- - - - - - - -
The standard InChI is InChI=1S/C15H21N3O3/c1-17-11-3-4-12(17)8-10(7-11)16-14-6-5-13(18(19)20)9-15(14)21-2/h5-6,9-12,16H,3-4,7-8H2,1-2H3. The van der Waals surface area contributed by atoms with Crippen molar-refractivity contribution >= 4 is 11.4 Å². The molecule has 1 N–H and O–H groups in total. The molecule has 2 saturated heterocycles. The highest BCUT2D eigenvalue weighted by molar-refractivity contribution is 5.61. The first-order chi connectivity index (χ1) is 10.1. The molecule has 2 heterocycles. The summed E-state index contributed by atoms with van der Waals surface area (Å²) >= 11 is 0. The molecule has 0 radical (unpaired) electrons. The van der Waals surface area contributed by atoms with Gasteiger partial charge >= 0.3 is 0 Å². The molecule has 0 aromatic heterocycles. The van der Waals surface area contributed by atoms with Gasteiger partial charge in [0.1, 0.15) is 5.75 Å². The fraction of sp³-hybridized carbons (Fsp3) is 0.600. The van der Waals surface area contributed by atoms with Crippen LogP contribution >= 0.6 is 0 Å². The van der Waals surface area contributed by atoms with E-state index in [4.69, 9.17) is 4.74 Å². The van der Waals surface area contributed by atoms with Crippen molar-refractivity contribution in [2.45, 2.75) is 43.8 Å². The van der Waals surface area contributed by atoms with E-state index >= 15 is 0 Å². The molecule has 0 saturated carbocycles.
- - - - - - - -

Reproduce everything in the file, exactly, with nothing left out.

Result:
The standard InChI is InChI=1S/C15H21N3O3/c1-17-11-3-4-12(17)8-10(7-11)16-14-6-5-13(18(19)20)9-15(14)21-2/h5-6,9-12,16H,3-4,7-8H2,1-2H3. The van der Waals surface area contributed by atoms with Crippen molar-refractivity contribution >= 4 is 11.4 Å². The molecule has 1 N–H and O–H groups in total. The molecule has 2 saturated heterocycles. The highest BCUT2D eigenvalue weighted by molar-refractivity contribution is 5.61. The first-order chi connectivity index (χ1) is 10.1. The molecule has 2 heterocycles. The summed E-state index contributed by atoms with van der Waals surface area (Å²) >= 11 is 0. The molecule has 0 radical (unpaired) electrons. The van der Waals surface area contributed by atoms with Gasteiger partial charge >= 0.3 is 0 Å². The molecule has 0 aromatic heterocycles. The van der Waals surface area contributed by atoms with Gasteiger partial charge in [0.1, 0.15) is 5.75 Å². The fraction of sp³-hybridized carbons (Fsp3) is 0.600. The van der Waals surface area contributed by atoms with Crippen LogP contribution >= 0.6 is 0 Å². The van der Waals surface area contributed by atoms with E-state index in [4.69, 9.17) is 4.74 Å². The van der Waals surface area contributed by atoms with Crippen molar-refractivity contribution in [2.45, 2.75) is 43.8 Å². The van der Waals surface area contributed by atoms with E-state index >= 15 is 0 Å². The molecule has 0 saturated carbocycles.